The presence of a tightly bound RNA or DNA molecule in the prion particle was proposed to explain propagation of different strains of scrapie agent with distinct phenotypes in animals homozygous for the PRNP gene (Weissmann 1991). Analysis of highly purified scrapie prions by return refocusing gel electrophoresis revealed the small size of remaining nucleic acids (Kellings 1992). In a recent report, however, Narang indicated that animals inoculated with ssDNA purified from scrapie-hamster brains mixed with non-pathogenic prion developed clinical disease (Narang 2002). Based on his findings, he postulated that the “accessory protein” coded by the ssDNA may be involved in PrPC to PrPSc conversion. Based on those in vitro conformation and conversion studies, it was hypothesized that DNA would act as a guardian of the PrPSc conformation as well as a catalyst to facilitate PrPSc conversion and aggregation (Cordeiro 2001). Most recently, it was reported that stoichiometric transformation of PrPC to PrPres in vitro requires specific RNA molecules (Deleault 2003). The anti-nucleic acid monoclonal antibody developed by Ortho-Clinical Diagnostics that can discriminatively capture PrPSc but not PrPC (U.S. 60/434,627, U.S. 60/446,217) is another evidence to demonstrate the association of PrPSc to nucleic acids.

It is known that PrPSc isolated from diseased brain is also associated with a variety of glycans. Those include 1,4-linked glucose units in prion rods, sphingolipids, polysaccharides and other membrane components in PrPSc aggregates (Appel 1999, Klein 1998), and sulfated proteoglygan in prion amyloid plaques (Snow 1990), a property that has been exploited in immunohistochemistry, where binding by heparan sulfate antibodies (anti-HS) and heparan sulfate proteoglycan antibodies (anti-HSPG), has been shown to correlate with abnormal PrP as early as 70 days post-infection and throughout the course of the disease (McBride 1998). Through a mechanism that is perhaps different from that by which nucleic acids participate in the conversion of PrPC to PrPSc, glycan also convert cellular prion protein into Beta-sheet conformation. In vitro conversion from PrPC to PrPSc and in prion infectivity reconstitution experiments, sulfate glycans have been shown either to facilitate the conversion or to escalate infectivity (Wong 2001, Shaked 2001a, Diaz-Nido 2002). With recombinant GST::full-lengtht prion and GST::prion fragment, Warner recently demonstrated direct binding of recombinant prion to heparin and heparan sulfate (Warner 2002). The peptide region 23-52 in prion sequence was positive in all HS and HSPG binding tests. Since the peptide failed to compete with full-length prion for binding to heparin, the author suggested that there might be another major GAG-binding site in intact PrPC. Another interesting observation is that plasminogen has been reported to bind brain-derived PrPSc, but not to PrPC. Although it has not been demonstrated that plasminogen has a direct interaction with PrPSc, a binding site is suggested within the Kringle region of plasminogen, a region that has a known affinity for heparin. Another noteworthy observation is that GAGs from different species (bovine and porcine) or from different organs (lung, kidney and intestine) have shown different affinities for prion binding. The difference in affinity may be due to prion sequence itself, or may depend on the presence of particular sugar unit in the tested GAGs.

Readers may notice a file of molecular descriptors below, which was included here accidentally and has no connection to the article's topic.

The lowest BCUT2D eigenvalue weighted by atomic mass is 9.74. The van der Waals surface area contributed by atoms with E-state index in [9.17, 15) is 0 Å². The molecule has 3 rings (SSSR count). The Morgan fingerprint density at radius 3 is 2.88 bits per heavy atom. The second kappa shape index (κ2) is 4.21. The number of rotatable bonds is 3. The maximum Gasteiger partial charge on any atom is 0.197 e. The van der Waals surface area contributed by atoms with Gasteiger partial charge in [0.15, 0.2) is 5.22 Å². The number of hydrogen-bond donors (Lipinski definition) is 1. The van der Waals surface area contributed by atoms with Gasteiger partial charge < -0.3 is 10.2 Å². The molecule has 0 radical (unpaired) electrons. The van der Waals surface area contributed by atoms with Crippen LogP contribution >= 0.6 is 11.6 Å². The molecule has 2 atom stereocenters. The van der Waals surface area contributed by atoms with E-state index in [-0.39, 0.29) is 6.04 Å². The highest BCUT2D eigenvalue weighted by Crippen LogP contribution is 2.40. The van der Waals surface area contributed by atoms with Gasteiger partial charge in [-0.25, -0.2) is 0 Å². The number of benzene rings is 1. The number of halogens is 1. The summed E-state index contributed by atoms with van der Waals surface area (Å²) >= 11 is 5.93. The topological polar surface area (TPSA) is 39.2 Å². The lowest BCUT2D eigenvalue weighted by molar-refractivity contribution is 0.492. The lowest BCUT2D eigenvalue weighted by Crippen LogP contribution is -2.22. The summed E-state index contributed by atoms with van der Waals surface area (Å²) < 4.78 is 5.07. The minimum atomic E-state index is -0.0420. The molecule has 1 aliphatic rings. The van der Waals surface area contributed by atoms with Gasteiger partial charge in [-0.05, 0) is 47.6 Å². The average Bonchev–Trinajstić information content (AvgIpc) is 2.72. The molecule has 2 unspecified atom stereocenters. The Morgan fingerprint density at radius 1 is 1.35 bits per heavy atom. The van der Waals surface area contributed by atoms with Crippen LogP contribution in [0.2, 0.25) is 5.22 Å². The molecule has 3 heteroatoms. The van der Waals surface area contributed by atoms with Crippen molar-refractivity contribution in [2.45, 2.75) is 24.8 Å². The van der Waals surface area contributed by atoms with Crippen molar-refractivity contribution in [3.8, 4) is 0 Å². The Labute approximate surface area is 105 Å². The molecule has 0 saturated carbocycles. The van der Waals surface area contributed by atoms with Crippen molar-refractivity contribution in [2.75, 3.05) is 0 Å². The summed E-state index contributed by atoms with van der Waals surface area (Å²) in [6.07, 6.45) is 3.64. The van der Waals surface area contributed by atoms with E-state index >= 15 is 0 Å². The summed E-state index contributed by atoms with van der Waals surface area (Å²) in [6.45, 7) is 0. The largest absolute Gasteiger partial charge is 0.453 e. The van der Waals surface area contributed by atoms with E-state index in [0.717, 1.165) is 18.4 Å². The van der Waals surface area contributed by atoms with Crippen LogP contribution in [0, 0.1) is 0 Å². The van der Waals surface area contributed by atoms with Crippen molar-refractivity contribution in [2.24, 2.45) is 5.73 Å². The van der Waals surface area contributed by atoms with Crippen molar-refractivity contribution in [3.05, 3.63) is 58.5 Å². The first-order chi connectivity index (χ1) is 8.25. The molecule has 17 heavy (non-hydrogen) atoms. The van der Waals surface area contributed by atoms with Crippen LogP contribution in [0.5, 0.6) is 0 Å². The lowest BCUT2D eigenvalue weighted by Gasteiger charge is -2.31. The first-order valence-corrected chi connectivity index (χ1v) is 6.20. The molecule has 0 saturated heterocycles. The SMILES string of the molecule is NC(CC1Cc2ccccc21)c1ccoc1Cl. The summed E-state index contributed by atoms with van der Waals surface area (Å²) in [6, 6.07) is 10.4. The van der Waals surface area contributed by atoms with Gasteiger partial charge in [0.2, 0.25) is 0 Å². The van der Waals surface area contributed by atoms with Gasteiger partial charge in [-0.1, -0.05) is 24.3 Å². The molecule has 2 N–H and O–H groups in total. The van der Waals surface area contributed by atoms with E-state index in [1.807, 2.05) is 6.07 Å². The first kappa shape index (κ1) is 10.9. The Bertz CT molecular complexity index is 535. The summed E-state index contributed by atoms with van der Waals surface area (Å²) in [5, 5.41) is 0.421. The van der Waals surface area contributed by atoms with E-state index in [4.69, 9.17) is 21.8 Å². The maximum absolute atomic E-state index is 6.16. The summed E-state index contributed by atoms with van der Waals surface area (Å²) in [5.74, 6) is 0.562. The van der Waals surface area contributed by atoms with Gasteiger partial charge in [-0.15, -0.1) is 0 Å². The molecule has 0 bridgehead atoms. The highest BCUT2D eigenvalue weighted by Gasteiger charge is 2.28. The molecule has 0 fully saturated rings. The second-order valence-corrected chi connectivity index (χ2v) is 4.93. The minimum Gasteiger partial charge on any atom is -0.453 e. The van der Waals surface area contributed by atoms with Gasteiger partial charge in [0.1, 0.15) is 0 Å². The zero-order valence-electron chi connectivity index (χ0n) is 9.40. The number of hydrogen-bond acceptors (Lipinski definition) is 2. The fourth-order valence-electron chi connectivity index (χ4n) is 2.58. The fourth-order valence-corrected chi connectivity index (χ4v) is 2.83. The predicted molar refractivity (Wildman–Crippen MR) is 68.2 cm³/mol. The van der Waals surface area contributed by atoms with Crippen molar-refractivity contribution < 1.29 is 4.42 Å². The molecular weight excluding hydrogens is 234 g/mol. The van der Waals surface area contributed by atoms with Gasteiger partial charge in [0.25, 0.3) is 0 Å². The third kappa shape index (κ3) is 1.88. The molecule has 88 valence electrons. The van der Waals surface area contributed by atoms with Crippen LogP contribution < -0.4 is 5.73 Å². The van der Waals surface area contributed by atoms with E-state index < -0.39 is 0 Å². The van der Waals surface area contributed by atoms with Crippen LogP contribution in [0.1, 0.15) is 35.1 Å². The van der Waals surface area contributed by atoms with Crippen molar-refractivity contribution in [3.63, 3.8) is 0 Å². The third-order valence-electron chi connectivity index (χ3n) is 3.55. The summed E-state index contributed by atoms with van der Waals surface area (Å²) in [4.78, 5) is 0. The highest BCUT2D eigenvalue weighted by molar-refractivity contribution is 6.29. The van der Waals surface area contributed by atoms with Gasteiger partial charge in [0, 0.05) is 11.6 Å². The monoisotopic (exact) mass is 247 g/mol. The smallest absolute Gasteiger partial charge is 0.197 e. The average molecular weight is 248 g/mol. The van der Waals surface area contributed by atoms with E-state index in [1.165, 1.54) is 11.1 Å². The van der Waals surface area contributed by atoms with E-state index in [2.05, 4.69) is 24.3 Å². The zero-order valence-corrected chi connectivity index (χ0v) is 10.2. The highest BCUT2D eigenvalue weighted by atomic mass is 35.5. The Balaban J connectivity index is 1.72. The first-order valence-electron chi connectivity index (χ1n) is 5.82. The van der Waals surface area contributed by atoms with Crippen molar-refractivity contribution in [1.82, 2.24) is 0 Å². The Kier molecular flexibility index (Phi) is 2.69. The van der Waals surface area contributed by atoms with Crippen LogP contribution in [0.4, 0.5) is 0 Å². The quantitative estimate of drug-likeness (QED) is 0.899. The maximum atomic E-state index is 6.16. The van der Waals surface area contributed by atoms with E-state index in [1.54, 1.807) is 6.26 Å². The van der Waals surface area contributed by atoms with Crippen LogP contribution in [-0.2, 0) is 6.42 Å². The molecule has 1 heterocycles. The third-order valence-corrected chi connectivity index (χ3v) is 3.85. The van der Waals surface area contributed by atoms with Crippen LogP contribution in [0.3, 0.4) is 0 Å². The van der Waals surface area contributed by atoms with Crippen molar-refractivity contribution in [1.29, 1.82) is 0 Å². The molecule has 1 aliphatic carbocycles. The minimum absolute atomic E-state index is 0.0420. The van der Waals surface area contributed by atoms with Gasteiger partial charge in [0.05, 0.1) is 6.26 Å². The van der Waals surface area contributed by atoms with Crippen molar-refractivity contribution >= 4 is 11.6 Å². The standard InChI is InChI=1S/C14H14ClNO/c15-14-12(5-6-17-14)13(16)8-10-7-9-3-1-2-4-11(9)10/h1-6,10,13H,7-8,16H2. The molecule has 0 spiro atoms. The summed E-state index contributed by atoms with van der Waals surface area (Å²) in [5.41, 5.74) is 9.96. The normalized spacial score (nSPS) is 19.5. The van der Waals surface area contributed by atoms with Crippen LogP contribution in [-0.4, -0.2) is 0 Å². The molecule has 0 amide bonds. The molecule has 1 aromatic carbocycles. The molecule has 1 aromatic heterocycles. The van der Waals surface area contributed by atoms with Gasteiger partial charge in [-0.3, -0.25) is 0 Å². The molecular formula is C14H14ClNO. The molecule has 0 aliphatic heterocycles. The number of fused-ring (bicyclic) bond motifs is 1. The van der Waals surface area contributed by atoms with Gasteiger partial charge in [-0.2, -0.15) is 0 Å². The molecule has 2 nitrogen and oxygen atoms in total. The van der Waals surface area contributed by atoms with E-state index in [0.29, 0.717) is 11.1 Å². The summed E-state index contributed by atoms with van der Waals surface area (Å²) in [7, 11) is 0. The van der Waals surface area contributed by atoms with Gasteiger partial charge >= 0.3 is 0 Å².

In light of these observations, a number of peptides were proposed that are designed to selectively capture PrPSc but not PrPC through peptide affinity to unique PrPSc conformation or to PrPSc associated molecules. They were screened by the ability to identify and to capture PrPSc from homogenates of diseased brains by immunoprecipitation without protease pretreatment.

(1) Heparin/Heparin Sulfate Binding Domain Peptides:

Glycans (GAG) such as heparin and heparin sulfate were associated with PrPSc amyloid aggregates. Because the association affinity was much higher in GAG::PrPSc than in GAG::PrPC it is possible to use peptides characterized as glycan binding domain to selectively capture PrPSc but not PrPC. For this reason, peptides described as heparin or heparin sulfate binding domain were synthesized: (SEQ ID NO:1) WQPPRARI of carboxy-terminal fibronectin (Woods 1993, Hines 1994) (SEQ ID NO:2) NWCKRGRKQCKTH of amyloid protein precursor (Small 1994), (SEQ ID NO:3) NYKKPKL of N-terminal fibroblast growth factor (FGF)-1 (Lou 1996) and (SEQ ID NO:4) KDFLSIELVRGRVK of the C-terminal G-domain of the laminin alpha1 chain (Yoshida 1999).

(2) “Condensed” Kringle Peptides: